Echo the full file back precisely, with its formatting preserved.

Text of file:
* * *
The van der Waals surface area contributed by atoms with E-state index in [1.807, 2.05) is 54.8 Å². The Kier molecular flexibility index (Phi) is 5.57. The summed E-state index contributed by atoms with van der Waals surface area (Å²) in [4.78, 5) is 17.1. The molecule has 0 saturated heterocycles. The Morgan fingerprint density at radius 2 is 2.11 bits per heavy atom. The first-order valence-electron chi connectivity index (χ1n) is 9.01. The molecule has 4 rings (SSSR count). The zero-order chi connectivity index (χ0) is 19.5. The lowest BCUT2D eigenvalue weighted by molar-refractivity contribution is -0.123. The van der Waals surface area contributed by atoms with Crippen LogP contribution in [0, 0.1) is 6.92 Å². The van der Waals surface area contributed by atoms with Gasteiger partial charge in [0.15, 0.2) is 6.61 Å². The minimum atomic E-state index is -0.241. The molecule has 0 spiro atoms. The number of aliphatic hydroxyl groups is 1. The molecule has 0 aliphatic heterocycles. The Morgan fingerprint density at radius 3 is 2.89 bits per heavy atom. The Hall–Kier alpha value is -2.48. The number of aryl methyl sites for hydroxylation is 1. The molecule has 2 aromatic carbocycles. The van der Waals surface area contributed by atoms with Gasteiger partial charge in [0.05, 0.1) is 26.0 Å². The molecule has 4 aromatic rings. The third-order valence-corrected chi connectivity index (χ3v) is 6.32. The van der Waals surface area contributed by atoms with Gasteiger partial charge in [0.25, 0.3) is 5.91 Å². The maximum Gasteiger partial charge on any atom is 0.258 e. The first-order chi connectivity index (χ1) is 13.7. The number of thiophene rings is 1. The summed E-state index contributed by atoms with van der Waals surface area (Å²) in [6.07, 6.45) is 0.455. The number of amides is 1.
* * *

The van der Waals surface area contributed by atoms with E-state index in [1.807, 2.05) is 54.8 Å². The Kier molecular flexibility index (Phi) is 5.57. The summed E-state index contributed by atoms with van der Waals surface area (Å²) in [4.78, 5) is 17.1. The molecule has 0 saturated heterocycles. The Morgan fingerprint density at radius 2 is 2.11 bits per heavy atom. The first-order valence-electron chi connectivity index (χ1n) is 9.01. The molecule has 4 rings (SSSR count). The zero-order chi connectivity index (χ0) is 19.5. The lowest BCUT2D eigenvalue weighted by molar-refractivity contribution is -0.123. The van der Waals surface area contributed by atoms with Crippen LogP contribution in [0, 0.1) is 6.92 Å². The van der Waals surface area contributed by atoms with Gasteiger partial charge in [0.15, 0.2) is 6.61 Å². The minimum atomic E-state index is -0.241. The molecule has 0 spiro atoms. The number of aliphatic hydroxyl groups is 1. The molecule has 0 aliphatic heterocycles. The Morgan fingerprint density at radius 3 is 2.89 bits per heavy atom. The Hall–Kier alpha value is -2.48. The number of aryl methyl sites for hydroxylation is 1. The molecule has 2 aromatic carbocycles. The van der Waals surface area contributed by atoms with Gasteiger partial charge in [0.05, 0.1) is 26.0 Å². The molecule has 4 aromatic rings. The third-order valence-corrected chi connectivity index (χ3v) is 6.32. The van der Waals surface area contributed by atoms with Gasteiger partial charge in [0.25, 0.3) is 5.91 Å². The maximum Gasteiger partial charge on any atom is 0.258 e. The first-order chi connectivity index (χ1) is 13.7. The number of thiophene rings is 1. The summed E-state index contributed by atoms with van der Waals surface area (Å²) in [6.07, 6.45) is 0.455. The number of amides is 1.